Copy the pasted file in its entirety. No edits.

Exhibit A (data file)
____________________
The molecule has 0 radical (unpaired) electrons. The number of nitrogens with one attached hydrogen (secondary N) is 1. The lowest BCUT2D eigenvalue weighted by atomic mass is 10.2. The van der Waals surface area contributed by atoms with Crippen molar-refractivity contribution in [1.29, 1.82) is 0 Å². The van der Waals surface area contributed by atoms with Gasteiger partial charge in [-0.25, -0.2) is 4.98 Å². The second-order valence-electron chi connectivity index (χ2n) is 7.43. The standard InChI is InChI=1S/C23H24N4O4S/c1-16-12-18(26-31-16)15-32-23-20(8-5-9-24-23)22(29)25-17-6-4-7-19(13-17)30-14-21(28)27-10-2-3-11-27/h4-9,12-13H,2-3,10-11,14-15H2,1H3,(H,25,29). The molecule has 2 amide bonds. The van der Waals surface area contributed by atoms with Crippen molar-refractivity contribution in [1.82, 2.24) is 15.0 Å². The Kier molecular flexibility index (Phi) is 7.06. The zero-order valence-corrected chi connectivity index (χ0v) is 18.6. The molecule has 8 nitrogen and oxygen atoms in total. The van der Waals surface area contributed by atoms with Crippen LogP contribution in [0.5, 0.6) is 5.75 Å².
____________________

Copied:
The molecule has 0 radical (unpaired) electrons. The number of nitrogens with one attached hydrogen (secondary N) is 1. The lowest BCUT2D eigenvalue weighted by atomic mass is 10.2. The van der Waals surface area contributed by atoms with Crippen molar-refractivity contribution in [1.29, 1.82) is 0 Å². The van der Waals surface area contributed by atoms with Gasteiger partial charge in [-0.25, -0.2) is 4.98 Å². The second-order valence-electron chi connectivity index (χ2n) is 7.43. The standard InChI is InChI=1S/C23H24N4O4S/c1-16-12-18(26-31-16)15-32-23-20(8-5-9-24-23)22(29)25-17-6-4-7-19(13-17)30-14-21(28)27-10-2-3-11-27/h4-9,12-13H,2-3,10-11,14-15H2,1H3,(H,25,29). The molecule has 2 amide bonds. The van der Waals surface area contributed by atoms with Crippen molar-refractivity contribution in [1.82, 2.24) is 15.0 Å². The Kier molecular flexibility index (Phi) is 7.06. The zero-order valence-corrected chi connectivity index (χ0v) is 18.6. The molecule has 8 nitrogen and oxygen atoms in total. The van der Waals surface area contributed by atoms with Crippen LogP contribution in [0.5, 0.6) is 5.75 Å².